The synthetic process commenced by pumping two separate precursor solutions, the organic ligand and the metallic salt, simultaneously through a T-type static mixer into a heated tubular flow reactor using 1.2 min of reaction time (see details in ESI 1 and ESI 2). To isolate the MOF crystals from the reaction stream megasonics were employed, based on the application of high frequency ultrasound (2 MHz) to create a standing wave, i.e. regions of minimal pressure (nodes) and maximal pressure (antinodes) within a separation chamber (see Fig. 2c). Suspended particles migrated specifically towards these two regions due to local acoustic radiation forces, based on their density, size and compressibility.34,35

image file: c5ra24994e-f2.tif
Fig. 2 (a) The ultrasonic reactor set-up with a high frequency system using one 2 MHz plate transducer shown in (b). (c) Schematic of the standing wave pattern formed by the superimposition of a reflected sound wave. The separation distance between adjacent nodes or antinodes, is half a wavelength. Depending on the specific density and compressibility of the particles, they will collect either in the nodal (top, black dotted planes) as for the bright yellow particles or antinodal (bottom, red dotted planes) pressure planes as for the darker yellow particles. Reprinted with permission from the work of Leong et al. Copyright 2013 ACS.34 (d) In the left compartment the megasonic separation and purification process of the Al-MOF is shown at specific times during the process. The right compartment shows the same MOF solution without sonication. The settling of the MOF is clearly visible on the left.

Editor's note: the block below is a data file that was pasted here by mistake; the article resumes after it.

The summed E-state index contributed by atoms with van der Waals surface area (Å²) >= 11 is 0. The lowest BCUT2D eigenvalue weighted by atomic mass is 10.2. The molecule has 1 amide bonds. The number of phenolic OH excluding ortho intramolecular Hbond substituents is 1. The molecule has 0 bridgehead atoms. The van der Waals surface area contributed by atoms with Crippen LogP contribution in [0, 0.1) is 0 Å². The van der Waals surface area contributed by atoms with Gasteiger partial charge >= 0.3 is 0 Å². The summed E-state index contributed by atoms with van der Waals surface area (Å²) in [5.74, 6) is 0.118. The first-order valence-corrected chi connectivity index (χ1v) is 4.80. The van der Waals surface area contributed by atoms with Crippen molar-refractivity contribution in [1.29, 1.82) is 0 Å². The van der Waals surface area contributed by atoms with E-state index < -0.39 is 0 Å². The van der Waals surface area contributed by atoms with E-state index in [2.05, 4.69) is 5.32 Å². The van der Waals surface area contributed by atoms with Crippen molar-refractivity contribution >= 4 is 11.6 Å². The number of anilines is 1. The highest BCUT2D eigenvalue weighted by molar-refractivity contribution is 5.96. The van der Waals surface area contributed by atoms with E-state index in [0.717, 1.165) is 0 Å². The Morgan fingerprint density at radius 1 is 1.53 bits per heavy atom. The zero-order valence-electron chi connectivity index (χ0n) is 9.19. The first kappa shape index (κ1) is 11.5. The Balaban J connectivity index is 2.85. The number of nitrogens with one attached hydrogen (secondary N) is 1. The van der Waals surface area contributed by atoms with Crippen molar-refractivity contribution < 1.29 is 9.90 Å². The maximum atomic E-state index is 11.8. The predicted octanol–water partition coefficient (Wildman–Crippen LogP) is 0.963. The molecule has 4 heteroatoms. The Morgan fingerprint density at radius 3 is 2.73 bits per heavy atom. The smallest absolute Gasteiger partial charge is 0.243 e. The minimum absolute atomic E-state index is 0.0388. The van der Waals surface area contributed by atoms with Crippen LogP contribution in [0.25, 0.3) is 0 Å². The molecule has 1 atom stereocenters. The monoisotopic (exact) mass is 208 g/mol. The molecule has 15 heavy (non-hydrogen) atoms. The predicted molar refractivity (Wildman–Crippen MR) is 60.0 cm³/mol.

This gathering of MOF material enhanced the tendency to form larger aggregates, which then settle at a greatly accelerated rate to the bottom of the separation chamber, where they were collected (see Fig. 2d). In the production rig, a 1.1 L stainless steel container was used for the separation and sonication at a frequency of 2 MHz (305 W) for 10 min which lead to the settling of the MOF crystals at the bottom of the vessel (see Fig. S9 and 10). The precise mechanism may be related to changes in the local density that the aggregates experience due to varying size distribution of the nanosized MOF crystals.36 Generally, the influence of ultrasound on suspended particles depends on particle size, density and ultrasonic field. However, the resultant separation can be further influenced by possible interactions between MOF particles when they collide (i.e. surface properties). The solvent properties will also influence the specific density of the particles in the field, so that may also affect the separation efficiency as well. For the MOFs structures and solvent studied in this article no appreciable differences were observed. Recently, Lester and co-workers reported the use of ultrasound to activate ZIF-8 obtaining a similar SA reported previously in literature using solvent exchange method.37 On the other hand, megasonic separation has recently been reported to separate immiscible liquid droplets successfully for food applications such as milk fat or palm oil separation with no significant change to the physical nor chemical integrity of the product.38 To the best of our knowledge, no previous study has used megasonics, for the simultaneous separation and activation of MOF materials.